Fall Zone + Sphere of Influence = Danger Zone
By: Michael J. Gelskey, Sr.
The U.S. Department of Labor – Occupational Safety & Health Administration in 29CFR 1926.1401 defines the fall zone as, “The area, including but not limited to, directly below the load in which it is reasonably foreseeable that partially or completely suspended materials could fall in the event of an accident”.
Untrained users may be unaware of the subtlety of “but not limited to, directly below the load”.
Erroneously the focus may be placed solely on the “directly below the load” without regard to “but not limited to”.
As an example, consider a scenario in which a spreader bar is used to lift a load and it is connected to the crane with a two-leg bridle sling. Imagine the sphere of influence if during use, just one of bridle legs were to break. The load may fall “directly below”, but the spreader bar, while still connected to the crane with the remaining bridle leg may be propelled into the “but not limited to” zone.
A Key point to realize is that our awareness of the potentially deadly consequences of the fall zone must involve more than falling loads. The release of tension in any attitude, i.e., vertical (up and down), and/or horizontal
(to and from), at any angle can result in severe injury or death.
Additional hazard awareness is necessary to fully comply with the OSHA mandate. Compliance not only assists in ensuring one’s safety, but provides countless, additional benefits, i.e., the pursuit of happiness, living long enough to exact revenge on children through grandchildren, lower worker compensation modification rates, improved morale, etc. Fall Zone hazard awareness must always include the sphere of influence from the perspective of an unplanned release of tension.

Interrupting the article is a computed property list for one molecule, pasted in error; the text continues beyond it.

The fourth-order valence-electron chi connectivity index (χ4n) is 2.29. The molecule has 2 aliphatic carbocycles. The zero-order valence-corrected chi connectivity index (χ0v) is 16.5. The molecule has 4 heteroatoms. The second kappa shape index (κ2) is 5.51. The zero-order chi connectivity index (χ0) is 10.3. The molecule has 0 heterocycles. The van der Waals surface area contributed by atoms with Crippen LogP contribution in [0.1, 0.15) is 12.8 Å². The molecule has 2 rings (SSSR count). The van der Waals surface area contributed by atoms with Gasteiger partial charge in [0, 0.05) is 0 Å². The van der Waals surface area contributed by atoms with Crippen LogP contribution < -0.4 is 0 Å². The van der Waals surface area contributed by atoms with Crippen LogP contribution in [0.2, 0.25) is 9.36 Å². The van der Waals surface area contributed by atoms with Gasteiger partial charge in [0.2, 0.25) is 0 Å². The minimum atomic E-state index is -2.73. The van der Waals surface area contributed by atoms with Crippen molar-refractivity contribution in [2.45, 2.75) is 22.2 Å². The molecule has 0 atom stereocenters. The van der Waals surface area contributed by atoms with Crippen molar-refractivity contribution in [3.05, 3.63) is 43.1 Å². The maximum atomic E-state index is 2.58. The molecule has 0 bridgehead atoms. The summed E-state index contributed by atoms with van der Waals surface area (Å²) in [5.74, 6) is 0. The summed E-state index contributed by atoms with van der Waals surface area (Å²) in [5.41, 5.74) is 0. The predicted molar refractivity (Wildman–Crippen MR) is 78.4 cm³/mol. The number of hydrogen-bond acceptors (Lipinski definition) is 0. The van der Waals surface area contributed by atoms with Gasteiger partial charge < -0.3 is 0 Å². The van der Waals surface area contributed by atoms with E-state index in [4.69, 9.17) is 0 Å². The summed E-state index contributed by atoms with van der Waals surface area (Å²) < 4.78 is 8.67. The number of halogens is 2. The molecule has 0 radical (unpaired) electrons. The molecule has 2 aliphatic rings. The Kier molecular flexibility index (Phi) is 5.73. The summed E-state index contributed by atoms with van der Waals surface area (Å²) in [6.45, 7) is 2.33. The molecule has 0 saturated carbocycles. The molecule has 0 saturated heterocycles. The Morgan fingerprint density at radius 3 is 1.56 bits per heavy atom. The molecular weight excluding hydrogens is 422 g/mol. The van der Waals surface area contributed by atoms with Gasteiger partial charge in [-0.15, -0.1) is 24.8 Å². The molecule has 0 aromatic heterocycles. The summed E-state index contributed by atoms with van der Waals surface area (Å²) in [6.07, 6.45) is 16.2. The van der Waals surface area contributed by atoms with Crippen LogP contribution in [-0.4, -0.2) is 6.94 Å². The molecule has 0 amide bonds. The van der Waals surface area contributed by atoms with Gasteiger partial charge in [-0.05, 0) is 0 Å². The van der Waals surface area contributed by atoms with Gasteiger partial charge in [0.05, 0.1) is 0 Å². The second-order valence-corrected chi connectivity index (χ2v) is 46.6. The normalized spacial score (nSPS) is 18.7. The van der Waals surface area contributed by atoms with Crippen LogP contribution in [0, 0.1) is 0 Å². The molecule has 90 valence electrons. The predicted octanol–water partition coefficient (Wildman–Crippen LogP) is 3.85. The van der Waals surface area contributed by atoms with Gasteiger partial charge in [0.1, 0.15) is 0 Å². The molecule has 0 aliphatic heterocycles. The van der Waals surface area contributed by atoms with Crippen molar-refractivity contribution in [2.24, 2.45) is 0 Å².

Effective warnings must not only identify the hazard but recommend appropriate measures to mitigate the hazard and/or clearly state the consequence of not addressing the hazard, i.e., SEVERE INJURY or DEATH. An unplanned release of tension can produce devastating whiplash and/or impact force as broken rigging or load securement components are propelled at hundreds of feet per second in unpredictable directions striking personnel.
Human factors experts, utilizing focus groups determined the best term to describe an area that would encompass not only the Fall Zone, but the sphere of influence was Danger Zone. It was also determined that symbols be used to transcend language and literacy barriers, while enhancing comprehension of the hazard. Brevity is not only the soul of wit, but the efficacy of an effective warning.
NEVER UNDER – NEVER ON – NEVER IN-LINE combined with graphics designed for load handling (lifting) and load securement (tie down) were evaluated, reviewed, and developed.
A 9mm socket dropped from a wind turbine nacelle can be just as deadly as a 500-ton dropped load. Gravity always works, what goes up, will certainly come down when unplanned tension is released. While the direction and/or thrust of broken rigging is unpredictable, the consequences of deadly tension can be devasting.
Michael J. Gelskey, Sr. is the CEO and founder of Lift-It® Manufacturing Co., Inc. – Pomona, CA.
He has been involved in the design and manufacture of slings and tie downs for 47 years.
He currently serves as a committee member of the American Society of Mechanical Engineers
B30.9 Sling Committee, the Associated Wire Rope Technical Committee, the Web Sling and Tie Down Association Web Sling and Roundsling Committees and chairs the WSTDA Legal Resource Committee. He has presented training sessions for forty years to sling users, sling and rigging gear inspectors, trade, industry, association, and regulatory groups and provides safety and professional development courses for training and safety personnel.